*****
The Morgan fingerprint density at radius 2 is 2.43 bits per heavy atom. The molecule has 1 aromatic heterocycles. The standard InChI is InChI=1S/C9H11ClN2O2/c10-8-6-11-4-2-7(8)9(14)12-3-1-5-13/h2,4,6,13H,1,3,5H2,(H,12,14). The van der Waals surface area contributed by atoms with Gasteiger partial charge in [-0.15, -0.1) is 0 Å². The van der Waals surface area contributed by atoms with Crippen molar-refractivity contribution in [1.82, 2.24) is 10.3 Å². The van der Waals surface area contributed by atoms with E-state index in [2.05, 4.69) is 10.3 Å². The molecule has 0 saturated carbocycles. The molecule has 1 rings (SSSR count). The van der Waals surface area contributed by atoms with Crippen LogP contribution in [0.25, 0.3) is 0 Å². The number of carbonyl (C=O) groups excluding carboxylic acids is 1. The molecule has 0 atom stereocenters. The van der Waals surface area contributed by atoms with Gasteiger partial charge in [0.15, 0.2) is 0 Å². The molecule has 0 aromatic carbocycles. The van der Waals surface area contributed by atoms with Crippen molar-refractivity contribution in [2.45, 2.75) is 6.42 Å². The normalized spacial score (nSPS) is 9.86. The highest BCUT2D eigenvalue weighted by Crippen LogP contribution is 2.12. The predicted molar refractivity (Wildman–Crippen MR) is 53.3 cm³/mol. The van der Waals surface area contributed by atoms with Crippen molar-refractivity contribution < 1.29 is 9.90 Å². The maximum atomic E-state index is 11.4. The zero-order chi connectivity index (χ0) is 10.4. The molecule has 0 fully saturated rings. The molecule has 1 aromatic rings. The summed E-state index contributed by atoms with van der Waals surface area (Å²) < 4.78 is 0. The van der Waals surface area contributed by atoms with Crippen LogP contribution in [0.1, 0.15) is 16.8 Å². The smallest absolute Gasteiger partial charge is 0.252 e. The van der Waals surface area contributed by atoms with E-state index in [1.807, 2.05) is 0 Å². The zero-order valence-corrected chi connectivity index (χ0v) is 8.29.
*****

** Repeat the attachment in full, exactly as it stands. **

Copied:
The Morgan fingerprint density at radius 2 is 2.43 bits per heavy atom. The molecule has 1 aromatic heterocycles. The standard InChI is InChI=1S/C9H11ClN2O2/c10-8-6-11-4-2-7(8)9(14)12-3-1-5-13/h2,4,6,13H,1,3,5H2,(H,12,14). The van der Waals surface area contributed by atoms with Gasteiger partial charge in [-0.15, -0.1) is 0 Å². The van der Waals surface area contributed by atoms with Crippen molar-refractivity contribution in [1.82, 2.24) is 10.3 Å². The van der Waals surface area contributed by atoms with E-state index in [2.05, 4.69) is 10.3 Å². The molecule has 0 saturated carbocycles. The molecule has 1 rings (SSSR count). The van der Waals surface area contributed by atoms with Crippen LogP contribution in [0.25, 0.3) is 0 Å². The number of carbonyl (C=O) groups excluding carboxylic acids is 1. The molecule has 0 atom stereocenters. The van der Waals surface area contributed by atoms with Gasteiger partial charge in [0.15, 0.2) is 0 Å². The molecule has 0 aromatic carbocycles. The van der Waals surface area contributed by atoms with Crippen molar-refractivity contribution in [2.45, 2.75) is 6.42 Å². The normalized spacial score (nSPS) is 9.86. The highest BCUT2D eigenvalue weighted by Crippen LogP contribution is 2.12. The predicted molar refractivity (Wildman–Crippen MR) is 53.3 cm³/mol. The van der Waals surface area contributed by atoms with Crippen molar-refractivity contribution < 1.29 is 9.90 Å². The maximum atomic E-state index is 11.4. The zero-order chi connectivity index (χ0) is 10.4. The molecule has 0 fully saturated rings. The molecule has 1 aromatic rings. The summed E-state index contributed by atoms with van der Waals surface area (Å²) < 4.78 is 0. The van der Waals surface area contributed by atoms with Crippen LogP contribution in [0.1, 0.15) is 16.8 Å². The smallest absolute Gasteiger partial charge is 0.252 e. The van der Waals surface area contributed by atoms with E-state index in [1.807, 2.05) is 0 Å². The zero-order valence-corrected chi connectivity index (χ0v) is 8.29.